K.S. HEGDE, J.
1. These are connected appeals by certificate. They are directed against the decision of the High Court of Madras in a Reference under Section 66(1) of the Indian Income-Tax Act, 1922 (to be hereinafter referred to as the Act).
2. The question of law referred for ascertaining the opinion of the High Court was :
Whether on the facts and in the circumstances of the case, the Department was justified in assessing the assessee in the status of an Association of Persons
In this case we are concerned with the assessment of the assessee for the assessment years 1957-1958 to 1962-63. In all these years the assessees were assessed as an Association of the persons'. The contention of the assessees is that in the years, in question, they should have been assessed as 'individuals' and not as an 'Association of Persons'. Therefore, the only question that calls for decision is as to the status of the assessee during the relevant assessment years
3. For deciding the question formulated above, it is necessary to divide the assessment years into two groups. For the assessment years 1957-58 and 1958-59 the assessees themselves submitted their return in the status of 'Association of Persons', but for the later years, they submitted their returns as 'individuals'. In their returns for the assessment years 1959-60, they stated that they have divided their interest in the shares and therefore they should be thereafter assessed as 'individuals'. It is necessary to mention one other circumstance before we proceed to set out the relevant facts. The income in which we are concerned in this case arises under two heads. Part of the income arises from house property and the remaining income arises from dividends from shares. So far as the income from house property is concerned, the High Court has answered the question in favour of the assessee; the Revenue has not appealed against that decision. Hence we need not go into that aspect. All that we have to decide in the present case is whether the dividend income which is the subject-matter of these appeals should be assessed in the hands of the appellants as an 'Association of Persons' or as 'individuals'.
4. Now, we shall refer to the material facts as could be gathered from the case stated by that Tribunal. One Sinniamani Nadar (who will be hereinafter referred to as 'Nadar') and his son Ganesan partitioned their family properties on December 4, 1940. Thereafter, Nadar started a firm of his own on June 27, 1955. Later Nadar executed a settlement deed in favour of his four grandsons, namely, G. Murugesan, G. Kathiresan, G. Raja Shankar and G. Vettrivel. The property covered by the said settlement deed included a house property, which had been let out. Under this settlement deed, the donees are to enjoy during the life time the properties gifted and thereafter the same was to devolve on their children. Sometime thereafter Nadar purchased a number of shares in Joint Stock Companies in the name of 'G. Murugesan & Brothers'. For each of such purchase, a debit entry was made in the books of the firm. The share applications addressed to the companies for the transfer of the shares from the prior owners to the name of G. Murugesan and Brothers were signed by Padamavathy Ammal, the mother of donees as their guardian. The donees were minors at the time most of these transactions; took place. Murugesan became a major on March 3, 1955. After 1959, Murugesan himself signed all transfer applications both on his behalf as well as on behalf of his brothers. The youngest of the brothers became a major on 15th December, 1962. The income from the house property and the dividend income from shares were credited to an account called 'G. Murugesan & Brothers' in the books of Nadar's Firm. In those books, there are separate accounts for G. Murugesan, G. Kathiresan, G. Raja Shankar and G. Vetrivel. Private income and expenses of these persons were credited or debited to these individual accounts. At the end of each year the balance in the account of G. Murugesan & Brothers is transferred in equal proportion to the individual accounts of the four persons mentioned above. There was a partition between Ganesan and his sons on 3rd February 1958. but that does not include the house property or the shares gifted by Nadar to his grandsons. As mentioned earlier for the assessment years 1957-58 and 1958-59, the assessees submitted their returns in the status of 'Association of Persons' and thereafter they submitted their returns as individuals.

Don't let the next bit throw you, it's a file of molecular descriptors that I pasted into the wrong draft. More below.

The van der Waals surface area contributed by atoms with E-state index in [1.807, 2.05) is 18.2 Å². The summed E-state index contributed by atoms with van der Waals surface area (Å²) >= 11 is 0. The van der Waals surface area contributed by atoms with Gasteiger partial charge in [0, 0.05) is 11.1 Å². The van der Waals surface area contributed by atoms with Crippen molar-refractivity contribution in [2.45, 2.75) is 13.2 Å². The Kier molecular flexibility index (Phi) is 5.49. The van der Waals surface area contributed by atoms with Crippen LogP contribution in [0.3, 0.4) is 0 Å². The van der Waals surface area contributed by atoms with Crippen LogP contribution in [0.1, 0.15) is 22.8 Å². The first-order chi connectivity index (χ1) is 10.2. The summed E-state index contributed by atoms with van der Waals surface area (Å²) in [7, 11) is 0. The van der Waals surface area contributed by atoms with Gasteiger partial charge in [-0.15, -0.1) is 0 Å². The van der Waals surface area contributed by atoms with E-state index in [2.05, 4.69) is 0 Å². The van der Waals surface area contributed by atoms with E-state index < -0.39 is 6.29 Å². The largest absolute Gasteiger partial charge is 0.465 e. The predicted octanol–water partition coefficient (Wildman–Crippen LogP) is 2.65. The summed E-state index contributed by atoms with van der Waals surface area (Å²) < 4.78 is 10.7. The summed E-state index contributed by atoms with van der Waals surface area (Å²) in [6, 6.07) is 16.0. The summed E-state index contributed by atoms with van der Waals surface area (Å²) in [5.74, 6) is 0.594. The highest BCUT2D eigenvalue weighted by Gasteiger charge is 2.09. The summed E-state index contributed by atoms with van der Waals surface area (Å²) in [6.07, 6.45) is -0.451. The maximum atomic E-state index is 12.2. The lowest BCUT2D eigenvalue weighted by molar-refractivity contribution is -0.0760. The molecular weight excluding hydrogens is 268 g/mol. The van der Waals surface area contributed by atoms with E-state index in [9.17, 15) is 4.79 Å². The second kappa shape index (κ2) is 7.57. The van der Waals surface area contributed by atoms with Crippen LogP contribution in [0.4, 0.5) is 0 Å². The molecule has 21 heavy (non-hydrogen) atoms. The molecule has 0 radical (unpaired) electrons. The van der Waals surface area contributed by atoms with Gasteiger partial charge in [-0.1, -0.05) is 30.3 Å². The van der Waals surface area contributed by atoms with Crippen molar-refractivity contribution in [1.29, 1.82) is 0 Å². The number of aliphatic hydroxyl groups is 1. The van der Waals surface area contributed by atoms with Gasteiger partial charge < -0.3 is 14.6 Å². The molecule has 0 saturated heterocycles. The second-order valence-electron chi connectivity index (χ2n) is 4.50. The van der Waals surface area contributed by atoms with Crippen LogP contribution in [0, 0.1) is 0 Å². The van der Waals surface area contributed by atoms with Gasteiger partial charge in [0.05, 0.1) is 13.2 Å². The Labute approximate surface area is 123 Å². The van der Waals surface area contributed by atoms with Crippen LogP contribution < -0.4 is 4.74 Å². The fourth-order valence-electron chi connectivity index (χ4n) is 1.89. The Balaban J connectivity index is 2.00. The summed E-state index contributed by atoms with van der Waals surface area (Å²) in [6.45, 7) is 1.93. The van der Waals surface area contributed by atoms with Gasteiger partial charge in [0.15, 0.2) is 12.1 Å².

5. On the basis of the above facts, the Income Tax Officer assessed the assessee during all the years mentioned earlier in the status of 'Association of Persons'. His orders were confirmed by the Appellate Assistant Commissioner. But on a further appeal to the Appellate Tribunal, the Tribunal held that the assessee should be assessed as 'individuls' and not as 'Association of Persons'. At the instance of the Commissioner, the question set out earlier was referred to the High Court. The High Court answered that question in the affirmative and in favour of the Revenue.
6. The High Court was of the opinion that because of the fact that the shares were purchased jointly in the name of G. Murugesan & Brothers, the transfer applications were filed by Padmavathy acting as guardian of all the assessees, and further, after Murugesan became major, he collected the dividends jointly on behalf of the assessees, the assessees should be considered to have acted as an 'Association of Persons'. That conclusion is challenged before us by Mr. Setalvad, appearing on behalf of the assessees. Counsel urges that the facts that a joint gift of shares was made in favour of more than one persons or those shares were registered jointly in their names or even the fact that the dividend was realised together do not go to show that the shareholders or the beneficiaries did act as an 'Association of Persons'. On the other hand, it is contended on behalf of the Revenue by Mr. Karkhanis that the facts proved in this case clearly establish that the assessee functioned as an 'Association of Persons'.
7. The expression 'Association of Persons' is not a term of art That expression has come up for consideration before this Court in more than one case. In Commissioner of Income-tax, Bombay, North, Kutch and Saurashtra v. Indra Balkrishna : 39ITR546(SC) , this Court after referring to the various judgments, observed thus :